A face-to-face workshop with your employees and your customers can be an organization-changing experience. But getting in a room with customers isn’t all roses.
Leaders who are new to the customer workshop approach are usually apprehensive about three things:
- “No one will want to come!” This is by far the most common—but unfounded—fear. Customer recruiting always presents logistical challenges, but we’ve never failed to find customers who are enthusiastic about attending.
- “If we ask customers for their ideas, won’t they expect us to implement them?” Well… yes. But attendees are surprisingly reasonable about next steps. They want to feel heard, but they know it’s unrealistic for your organization to fix what’s broken overnight.
- “What if customers want to talk about things that are out of scope?” Whether we like it or not, customers come to workshops with their own agendas. We frequently make use of the two strategies outlined below to keep our workshops on track.
Set expectations about workshop parameters.
Your customers don’t differentiate between the parts of their experience that are controlled by your sales team vs. those owned by operations—and they shouldn’t have to. But to make your workshop effective, it’s perfectly reasonable to communicate the goals of your initiative and what’s within your purview to fix. When we facilitated a workshop with customers of a major grocery chain, we sent a pre-workshop email explaining that our focus was on understanding how attendees decided to spend their food budget, and NOT the in-store shopping experience. At the beginning of our workshop, we reminded customers of things that weren’t in our control—like pricing and the checkout process—and gave them concrete examples of the types of feedback and stories we wanted instead.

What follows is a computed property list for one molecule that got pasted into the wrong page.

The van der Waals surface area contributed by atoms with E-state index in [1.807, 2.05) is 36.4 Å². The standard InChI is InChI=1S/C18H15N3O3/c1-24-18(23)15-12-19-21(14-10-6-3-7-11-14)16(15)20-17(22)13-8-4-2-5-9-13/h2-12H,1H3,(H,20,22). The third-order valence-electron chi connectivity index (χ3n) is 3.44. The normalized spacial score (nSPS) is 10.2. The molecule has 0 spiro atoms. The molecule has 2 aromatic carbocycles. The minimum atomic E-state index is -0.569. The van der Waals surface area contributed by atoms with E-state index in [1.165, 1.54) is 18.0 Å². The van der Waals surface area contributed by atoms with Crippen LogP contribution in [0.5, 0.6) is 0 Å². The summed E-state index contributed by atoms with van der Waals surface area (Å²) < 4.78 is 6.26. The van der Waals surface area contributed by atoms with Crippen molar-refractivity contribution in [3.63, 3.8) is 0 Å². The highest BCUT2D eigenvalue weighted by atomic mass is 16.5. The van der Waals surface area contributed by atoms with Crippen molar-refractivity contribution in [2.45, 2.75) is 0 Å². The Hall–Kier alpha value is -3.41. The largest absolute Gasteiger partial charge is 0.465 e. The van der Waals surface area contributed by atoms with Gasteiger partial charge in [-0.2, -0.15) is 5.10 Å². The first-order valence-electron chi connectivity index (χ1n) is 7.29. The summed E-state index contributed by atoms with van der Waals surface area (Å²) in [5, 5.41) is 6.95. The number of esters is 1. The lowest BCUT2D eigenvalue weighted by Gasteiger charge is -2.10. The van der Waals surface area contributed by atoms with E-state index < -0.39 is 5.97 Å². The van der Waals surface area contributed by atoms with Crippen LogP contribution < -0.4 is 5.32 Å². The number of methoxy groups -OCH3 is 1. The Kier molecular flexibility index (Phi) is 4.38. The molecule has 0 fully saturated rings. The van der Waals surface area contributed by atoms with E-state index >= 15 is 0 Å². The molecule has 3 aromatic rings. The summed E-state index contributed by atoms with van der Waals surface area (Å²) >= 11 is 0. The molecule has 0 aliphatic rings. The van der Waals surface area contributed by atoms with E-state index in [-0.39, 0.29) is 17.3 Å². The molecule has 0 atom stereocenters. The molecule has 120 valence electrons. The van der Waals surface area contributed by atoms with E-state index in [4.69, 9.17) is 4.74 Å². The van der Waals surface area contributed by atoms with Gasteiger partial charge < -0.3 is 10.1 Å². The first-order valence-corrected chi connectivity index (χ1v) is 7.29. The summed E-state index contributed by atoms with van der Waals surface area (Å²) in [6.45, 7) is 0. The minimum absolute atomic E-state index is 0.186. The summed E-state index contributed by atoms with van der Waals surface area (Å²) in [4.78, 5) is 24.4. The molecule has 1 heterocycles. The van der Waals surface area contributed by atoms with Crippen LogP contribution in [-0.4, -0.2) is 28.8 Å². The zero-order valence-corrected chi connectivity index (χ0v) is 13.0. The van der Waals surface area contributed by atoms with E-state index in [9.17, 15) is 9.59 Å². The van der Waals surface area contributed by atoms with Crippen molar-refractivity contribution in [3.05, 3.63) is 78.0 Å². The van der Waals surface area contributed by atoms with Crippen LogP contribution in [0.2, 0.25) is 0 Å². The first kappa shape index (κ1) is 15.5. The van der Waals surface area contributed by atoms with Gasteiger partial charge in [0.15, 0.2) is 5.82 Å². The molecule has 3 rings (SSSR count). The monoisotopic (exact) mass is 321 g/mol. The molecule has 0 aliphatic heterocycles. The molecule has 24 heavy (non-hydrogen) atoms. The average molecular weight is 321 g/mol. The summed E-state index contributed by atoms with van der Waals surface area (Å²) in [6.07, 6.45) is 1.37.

Provide an outlet for customers to voice out-of-scope concerns & ideas.
Head off distractions by letting attendees get less actionable feedback out of their systems. For example, in a workshop with a software company, we knew that participants really wanted to talk about planned features for the next release—something the marketing team sponsoring the project wasn’t responsible for. So we arranged for an SVP to open the day with a product roadmap session that enabled attendees to get all of their product questions and suggestions off their chests. We also planned networking breaks throughout the workshop to give participants a chance to swap best practices with each other, ensuring that they had a good experience without derailing the group exercises. That way, we could focus the rest of the workshop on the parts of the experience that we could affect.
Looking for more tips? In my next post, I’ll share my three-part facilitation framework for keeping customer conversation on point.